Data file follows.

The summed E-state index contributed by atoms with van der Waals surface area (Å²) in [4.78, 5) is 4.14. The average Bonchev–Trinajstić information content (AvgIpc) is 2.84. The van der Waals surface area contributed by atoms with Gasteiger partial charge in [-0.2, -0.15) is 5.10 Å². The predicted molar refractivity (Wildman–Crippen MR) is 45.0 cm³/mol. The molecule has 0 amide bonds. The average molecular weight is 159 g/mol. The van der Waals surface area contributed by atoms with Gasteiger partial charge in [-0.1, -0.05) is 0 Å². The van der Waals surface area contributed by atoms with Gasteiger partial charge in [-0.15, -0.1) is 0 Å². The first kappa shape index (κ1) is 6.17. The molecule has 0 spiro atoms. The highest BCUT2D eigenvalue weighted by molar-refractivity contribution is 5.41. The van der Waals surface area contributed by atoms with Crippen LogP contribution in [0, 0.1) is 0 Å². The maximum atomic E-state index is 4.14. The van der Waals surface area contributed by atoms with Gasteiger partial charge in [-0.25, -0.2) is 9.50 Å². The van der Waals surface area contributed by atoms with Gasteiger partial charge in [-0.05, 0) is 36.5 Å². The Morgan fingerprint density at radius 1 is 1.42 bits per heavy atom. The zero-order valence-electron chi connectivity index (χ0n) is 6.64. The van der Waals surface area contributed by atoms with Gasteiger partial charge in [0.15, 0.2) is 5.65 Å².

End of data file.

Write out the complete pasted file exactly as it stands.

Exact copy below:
The summed E-state index contributed by atoms with van der Waals surface area (Å²) in [4.78, 5) is 4.14. The average Bonchev–Trinajstić information content (AvgIpc) is 2.84. The van der Waals surface area contributed by atoms with Gasteiger partial charge in [-0.2, -0.15) is 5.10 Å². The predicted molar refractivity (Wildman–Crippen MR) is 45.0 cm³/mol. The molecule has 0 amide bonds. The average molecular weight is 159 g/mol. The van der Waals surface area contributed by atoms with Gasteiger partial charge in [-0.1, -0.05) is 0 Å². The van der Waals surface area contributed by atoms with Gasteiger partial charge in [-0.15, -0.1) is 0 Å². The first kappa shape index (κ1) is 6.17. The molecule has 0 spiro atoms. The highest BCUT2D eigenvalue weighted by molar-refractivity contribution is 5.41. The van der Waals surface area contributed by atoms with Crippen LogP contribution in [0, 0.1) is 0 Å². The maximum atomic E-state index is 4.14. The van der Waals surface area contributed by atoms with Gasteiger partial charge in [-0.25, -0.2) is 9.50 Å². The van der Waals surface area contributed by atoms with Gasteiger partial charge in [-0.05, 0) is 36.5 Å². The Morgan fingerprint density at radius 1 is 1.42 bits per heavy atom. The zero-order valence-electron chi connectivity index (χ0n) is 6.64. The van der Waals surface area contributed by atoms with Gasteiger partial charge in [0.15, 0.2) is 5.65 Å².